Advertisement

Case Study of Authentic Shanxi Cuisine in Guangzhou

  • Guojun Zeng
  • Henk J. de Vries
  • Frank M. Go
Chapter

Abstract

The spread of traditional cuisine through China’s inter-regional immigration over time has led to the emergence of translocal restaurant chains. Using Jiumaojiu, a Guangzhou-based restaurant as a case study, the effects of translocalisation on Shanxi cuisine are analyzed through three main aspects: dishes (ingredients, recipes), environment and atmosphere, and service and value. In this Chinese case, authenticity relies mainly on the perceptions of consumers. This provides opportunities for entrepreneurs to standardize essential elements of authenticity and benefit from cost advantages at the supply side while addressing preferences at the demand side.

References

  1. Bitner, M. J. (1992). Services capes: The impact of physical surroundings on customers and employees. Journal of Marketing, 56(2), 57–71.CrossRefGoogle Scholar
  2. Caldwell, C., & Hibbert S. A. (2002). The influence of music tempo and musical preference on restaurant patrons’ behavior. Psychology and Marketing, 19(11), 895–917.CrossRefGoogle Scholar
  3. Carmin, J., & Norkus, G. X. (1990). Pricing strategies for menus: magic or myth? The Cornell Hotel and Restaurant Administration Quarterly, 31(3), 44–50.CrossRefGoogle Scholar
  4. Cohen, E., & Avieli, N. (2004). Food in tourism: attraction and impediment. Annals of Tourism Research, 31(4), 755–778.CrossRefGoogle Scholar
  5. Dutta, K., Venkatesh, U., & Parsa, H. G. (2007). Service failure and recovery strategies in the restaurant sector: An Indo-US comparative study. International Journal of Contemporary Hospitality Management, 19(5), 351–363.CrossRefGoogle Scholar
  6. Fischler, C. (1988). Food, self and identity. Social Science Information, 27, 275–292.CrossRefGoogle Scholar
  7. Go, F. M., Lee, Ronald M., & Russo, Antonio P. (2003). e–Heritage in the Globalizing Society: Enabling Cross–Cultural Engagement. Information Technology and Tourism, 6(1), 55–68.CrossRefGoogle Scholar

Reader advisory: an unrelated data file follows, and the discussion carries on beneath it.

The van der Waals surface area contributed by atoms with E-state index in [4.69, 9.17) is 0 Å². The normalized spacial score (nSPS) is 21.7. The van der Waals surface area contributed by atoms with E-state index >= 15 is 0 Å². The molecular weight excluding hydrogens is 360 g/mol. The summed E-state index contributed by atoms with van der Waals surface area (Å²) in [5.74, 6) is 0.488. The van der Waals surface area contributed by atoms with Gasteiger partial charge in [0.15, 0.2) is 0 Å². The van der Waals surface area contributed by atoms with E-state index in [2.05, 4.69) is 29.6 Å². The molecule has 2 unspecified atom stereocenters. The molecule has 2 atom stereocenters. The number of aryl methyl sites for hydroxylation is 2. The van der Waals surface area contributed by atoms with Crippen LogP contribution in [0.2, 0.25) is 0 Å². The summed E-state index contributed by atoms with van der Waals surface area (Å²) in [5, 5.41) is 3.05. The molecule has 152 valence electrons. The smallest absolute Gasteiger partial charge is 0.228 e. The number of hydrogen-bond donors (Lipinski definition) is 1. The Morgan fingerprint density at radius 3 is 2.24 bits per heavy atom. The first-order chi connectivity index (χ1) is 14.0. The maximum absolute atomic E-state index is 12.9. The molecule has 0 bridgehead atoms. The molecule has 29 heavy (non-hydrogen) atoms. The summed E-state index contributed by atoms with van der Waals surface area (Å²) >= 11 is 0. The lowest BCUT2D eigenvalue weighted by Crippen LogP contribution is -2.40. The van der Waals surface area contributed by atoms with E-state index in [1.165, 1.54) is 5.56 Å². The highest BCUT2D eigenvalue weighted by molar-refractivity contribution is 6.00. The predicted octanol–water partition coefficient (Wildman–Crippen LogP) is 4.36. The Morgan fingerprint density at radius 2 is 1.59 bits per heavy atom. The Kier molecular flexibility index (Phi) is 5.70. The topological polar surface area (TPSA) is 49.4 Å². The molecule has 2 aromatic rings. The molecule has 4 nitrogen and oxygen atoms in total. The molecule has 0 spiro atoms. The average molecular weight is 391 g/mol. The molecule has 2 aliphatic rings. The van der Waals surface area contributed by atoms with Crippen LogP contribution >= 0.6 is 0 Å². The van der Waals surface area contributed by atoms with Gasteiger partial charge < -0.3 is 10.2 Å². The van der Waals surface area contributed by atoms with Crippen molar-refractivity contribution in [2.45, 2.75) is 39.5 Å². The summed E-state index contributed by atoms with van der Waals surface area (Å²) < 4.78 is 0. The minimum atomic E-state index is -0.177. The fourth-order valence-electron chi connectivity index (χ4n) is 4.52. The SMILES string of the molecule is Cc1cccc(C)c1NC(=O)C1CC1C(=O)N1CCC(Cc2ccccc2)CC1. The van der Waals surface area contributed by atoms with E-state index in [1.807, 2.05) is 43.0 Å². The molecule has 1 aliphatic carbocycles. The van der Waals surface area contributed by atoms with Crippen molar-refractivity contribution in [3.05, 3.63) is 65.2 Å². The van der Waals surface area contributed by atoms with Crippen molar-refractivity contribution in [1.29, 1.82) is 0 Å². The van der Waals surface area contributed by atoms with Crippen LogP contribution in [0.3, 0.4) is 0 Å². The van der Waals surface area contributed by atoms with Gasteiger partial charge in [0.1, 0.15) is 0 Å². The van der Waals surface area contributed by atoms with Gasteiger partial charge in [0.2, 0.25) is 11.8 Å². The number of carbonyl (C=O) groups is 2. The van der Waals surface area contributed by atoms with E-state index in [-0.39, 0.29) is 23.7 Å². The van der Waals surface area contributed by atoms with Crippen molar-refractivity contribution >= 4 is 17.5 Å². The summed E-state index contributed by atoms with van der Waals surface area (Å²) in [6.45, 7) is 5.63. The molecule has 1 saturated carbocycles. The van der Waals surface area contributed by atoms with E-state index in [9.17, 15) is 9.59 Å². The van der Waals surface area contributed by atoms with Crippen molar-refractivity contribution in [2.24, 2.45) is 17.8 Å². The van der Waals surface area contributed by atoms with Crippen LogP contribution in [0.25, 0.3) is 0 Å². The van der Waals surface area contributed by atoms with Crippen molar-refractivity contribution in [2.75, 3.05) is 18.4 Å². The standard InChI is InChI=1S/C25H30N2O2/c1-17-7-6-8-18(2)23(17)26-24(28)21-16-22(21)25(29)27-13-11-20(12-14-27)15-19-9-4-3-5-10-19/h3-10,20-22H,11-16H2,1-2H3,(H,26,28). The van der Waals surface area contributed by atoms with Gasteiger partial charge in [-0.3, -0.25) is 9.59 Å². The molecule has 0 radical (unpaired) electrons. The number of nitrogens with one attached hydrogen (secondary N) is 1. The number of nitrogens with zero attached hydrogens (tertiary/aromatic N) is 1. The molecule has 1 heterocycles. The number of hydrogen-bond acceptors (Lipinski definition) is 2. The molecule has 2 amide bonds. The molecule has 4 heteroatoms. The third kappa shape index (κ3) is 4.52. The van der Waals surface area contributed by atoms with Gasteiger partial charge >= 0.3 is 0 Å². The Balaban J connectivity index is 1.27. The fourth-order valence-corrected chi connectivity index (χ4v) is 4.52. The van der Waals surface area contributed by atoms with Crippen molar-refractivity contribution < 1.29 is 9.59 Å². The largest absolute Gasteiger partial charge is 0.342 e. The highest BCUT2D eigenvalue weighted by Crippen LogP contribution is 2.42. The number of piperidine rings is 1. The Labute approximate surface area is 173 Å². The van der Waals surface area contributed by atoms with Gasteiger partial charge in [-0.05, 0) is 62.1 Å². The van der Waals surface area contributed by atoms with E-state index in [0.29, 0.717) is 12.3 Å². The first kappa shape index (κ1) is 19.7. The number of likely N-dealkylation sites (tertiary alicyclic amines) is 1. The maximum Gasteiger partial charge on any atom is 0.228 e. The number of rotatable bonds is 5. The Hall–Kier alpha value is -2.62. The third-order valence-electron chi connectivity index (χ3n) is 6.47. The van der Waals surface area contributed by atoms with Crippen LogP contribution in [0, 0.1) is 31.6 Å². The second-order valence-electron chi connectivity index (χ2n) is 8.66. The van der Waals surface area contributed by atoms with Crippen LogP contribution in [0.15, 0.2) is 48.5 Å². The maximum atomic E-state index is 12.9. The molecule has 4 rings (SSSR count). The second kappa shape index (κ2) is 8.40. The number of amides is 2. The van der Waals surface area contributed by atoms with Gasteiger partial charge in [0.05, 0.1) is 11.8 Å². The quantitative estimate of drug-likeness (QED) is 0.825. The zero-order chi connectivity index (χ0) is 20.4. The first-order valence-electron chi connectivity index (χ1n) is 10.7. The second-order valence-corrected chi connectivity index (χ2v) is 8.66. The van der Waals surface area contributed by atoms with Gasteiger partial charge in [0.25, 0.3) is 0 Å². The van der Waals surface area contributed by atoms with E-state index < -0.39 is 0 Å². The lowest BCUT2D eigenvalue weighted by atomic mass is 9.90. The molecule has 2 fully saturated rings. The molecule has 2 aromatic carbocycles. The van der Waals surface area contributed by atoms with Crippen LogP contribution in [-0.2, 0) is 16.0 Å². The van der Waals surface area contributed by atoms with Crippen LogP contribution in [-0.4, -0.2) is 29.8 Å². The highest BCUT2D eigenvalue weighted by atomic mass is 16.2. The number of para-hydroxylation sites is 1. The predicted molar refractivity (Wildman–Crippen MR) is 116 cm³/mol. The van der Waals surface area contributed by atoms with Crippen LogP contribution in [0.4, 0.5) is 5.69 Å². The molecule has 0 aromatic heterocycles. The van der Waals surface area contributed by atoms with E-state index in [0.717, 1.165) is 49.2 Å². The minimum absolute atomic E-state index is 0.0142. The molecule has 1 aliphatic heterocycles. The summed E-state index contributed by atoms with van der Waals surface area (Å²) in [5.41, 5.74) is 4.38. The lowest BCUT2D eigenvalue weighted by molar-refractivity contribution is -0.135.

8. Goodman, S. G. D. (2006). Shanxi as translocal imaginary: reforming the local. 56–73. In: Oakes, T. and Schein L. Eds. Translocal China Linkages, identities, and the reimagining of space. London: Routledge.Google Scholar
  9. Hashimoto, A., & Telfer, D. J. (2006). Selling Canadian culinary tourism: branding the global and the regional product. Tourism Geographies, 8(1), 31–55.CrossRefGoogle Scholar
  10. Hjalager, A., & Richards, G. (2002). Tourism and Gastronomy. London: Routledge.Google Scholar
  11. Lynn, M. (2001). Restaurant tipping and service quality A tenuous relationship. The Cornell Hotel and Restaurant Administration Quarterly, 42(1), 14–20.Google Scholar
  12. MacCannell, D. (1976). The Tourist: A New Theory of the Leisure Class. New York: Schocken Books.Google Scholar
  13. Mak, H. N. A., Lumbers, M., & Eves, A. (2012). Globalisation and food consumption in tourism. Annals of Tourism Research, 39(1), 171–196.CrossRefGoogle Scholar
  14. Millenaar, M.A., van Ruiven, M.I.C, Go, F.M., & de Vries, H.J. (2010). Developing a standard for restaurant authenticity – A case of Dutch top-restaurants. In J.-C. Graz and K. Jakobs (Eds.), EURAS Proceedings 2010 – Services standardization (EURAS contributions to standardization research, 2) (pp. 289–309). Aachen, Germany: Mainz.Google Scholar
  15. Urry, J. (1990). The Tourist Gaze. London: Sage.Google Scholar
  16. Wang, Y. (2007). Customized authenticity begins at home. Annals of Tourism Research, 34(3):789–804CrossRefGoogle Scholar

Copyright information

© The Author(s) 2019

Authors and Affiliations

  • Guojun Zeng
    • 1
  • Henk J. de Vries
    • 2
  • Frank M. Go
    • 2
  1. 1.School of Tourism ManagementSun Yat-sen UniversityGuangzhouChina
  2. 2.Rotterdam School of ManagementErasmus UniversityRotterdamThe Netherlands

Personalised recommendations